Two months after being granted asylum in Canada, Filipina Vanessa Rodel and her 7-year-old daughter Keana, who helped shelter whistleblower Edward Snowden in Hong Kong, are settling into life in Montreal.
“For the first time I got a credit card and permanent residence, so I’m so happy,” 42-year-old Rodel said Wednesday, May 29, at a news conference in Montreal.
“Now I’m going to French class, it’s amazing, because I already got my student ID,” she added.
Despite her gratitude, however, Rodel expressed her worry over the five other members of the group dubbed Snowden’s “Guardian Angels” who remain in Hong Kong.
Together with her lawyer who sponsored their asylum claims in March — Guillaume Cliche-Rivard of the nongovernmental group For the Refugees — Rodel made a new plea to the Canadian government to take the remaining “Angels” in as refugees, saying they were being persecuted in Hong Kong for their role in helping Snowden.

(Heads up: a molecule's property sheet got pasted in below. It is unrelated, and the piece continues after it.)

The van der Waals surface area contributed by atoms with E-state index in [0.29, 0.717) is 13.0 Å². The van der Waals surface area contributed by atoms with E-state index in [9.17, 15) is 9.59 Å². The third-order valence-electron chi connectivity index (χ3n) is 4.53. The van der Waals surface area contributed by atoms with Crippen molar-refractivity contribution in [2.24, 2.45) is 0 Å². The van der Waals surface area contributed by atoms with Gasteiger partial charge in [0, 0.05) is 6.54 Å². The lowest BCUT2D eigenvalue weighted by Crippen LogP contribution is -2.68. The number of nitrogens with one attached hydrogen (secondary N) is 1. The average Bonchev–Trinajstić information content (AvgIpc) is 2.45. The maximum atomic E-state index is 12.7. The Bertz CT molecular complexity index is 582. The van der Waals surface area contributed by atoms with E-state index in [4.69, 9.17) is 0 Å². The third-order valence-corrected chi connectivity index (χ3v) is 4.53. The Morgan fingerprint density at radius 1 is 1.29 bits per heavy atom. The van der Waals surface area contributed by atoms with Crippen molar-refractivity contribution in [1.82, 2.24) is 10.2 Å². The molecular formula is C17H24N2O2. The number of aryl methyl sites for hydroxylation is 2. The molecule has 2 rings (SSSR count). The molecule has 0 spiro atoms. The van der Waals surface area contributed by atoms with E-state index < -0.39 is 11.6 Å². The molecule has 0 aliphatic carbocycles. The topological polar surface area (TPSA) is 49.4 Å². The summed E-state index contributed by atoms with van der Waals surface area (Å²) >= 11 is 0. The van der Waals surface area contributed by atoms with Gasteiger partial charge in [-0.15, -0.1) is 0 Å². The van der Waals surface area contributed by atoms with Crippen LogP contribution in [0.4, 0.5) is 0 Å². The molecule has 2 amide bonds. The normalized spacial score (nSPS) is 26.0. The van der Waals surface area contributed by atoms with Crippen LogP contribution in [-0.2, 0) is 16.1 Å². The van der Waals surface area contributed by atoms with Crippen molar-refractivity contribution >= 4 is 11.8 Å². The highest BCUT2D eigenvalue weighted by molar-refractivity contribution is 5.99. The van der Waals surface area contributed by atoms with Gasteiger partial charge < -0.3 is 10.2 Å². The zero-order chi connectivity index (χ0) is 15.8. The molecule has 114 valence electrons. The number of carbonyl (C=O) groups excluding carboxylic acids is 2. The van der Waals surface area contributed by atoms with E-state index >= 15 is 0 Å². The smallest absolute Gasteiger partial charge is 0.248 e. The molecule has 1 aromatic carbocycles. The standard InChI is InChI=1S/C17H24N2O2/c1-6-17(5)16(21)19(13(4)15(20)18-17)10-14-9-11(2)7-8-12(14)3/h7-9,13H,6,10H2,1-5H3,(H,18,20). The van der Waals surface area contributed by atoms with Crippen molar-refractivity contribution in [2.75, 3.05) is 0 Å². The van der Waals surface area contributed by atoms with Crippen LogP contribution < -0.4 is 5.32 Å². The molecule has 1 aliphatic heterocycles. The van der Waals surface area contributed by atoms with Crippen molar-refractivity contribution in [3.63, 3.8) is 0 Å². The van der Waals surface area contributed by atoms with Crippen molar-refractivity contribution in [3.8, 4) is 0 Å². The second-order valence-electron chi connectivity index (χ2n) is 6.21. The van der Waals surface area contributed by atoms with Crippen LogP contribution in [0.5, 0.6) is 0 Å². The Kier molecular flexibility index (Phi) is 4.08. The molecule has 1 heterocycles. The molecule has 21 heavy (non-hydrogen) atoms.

The remaining “Angels” have been identified as a couple originally from Sri Lanka named Supun Kellapatha and Nadeeka Dilrukshi, and their two young children. The last one is a Sri Lankan soldier who deserted the military.
Supun Kellapatha is Keana’s father, according to Rodel.
“My daughter should not be growing up in Canada without her father, and her half-sister and her half-brother,” she said.
The group hid Snowden, a former CIA employee and U.S. National Security Agency (NSA) contractor, after he stole a trove of highly classified NSA documents revealing the existence of global surveillance programs run by the NSA in cooperation with partners Australia, Britain and Canada.
Snowden, who was charged in June 2013 in the United States with espionage and stealing state secrets, is currently living in Moscow.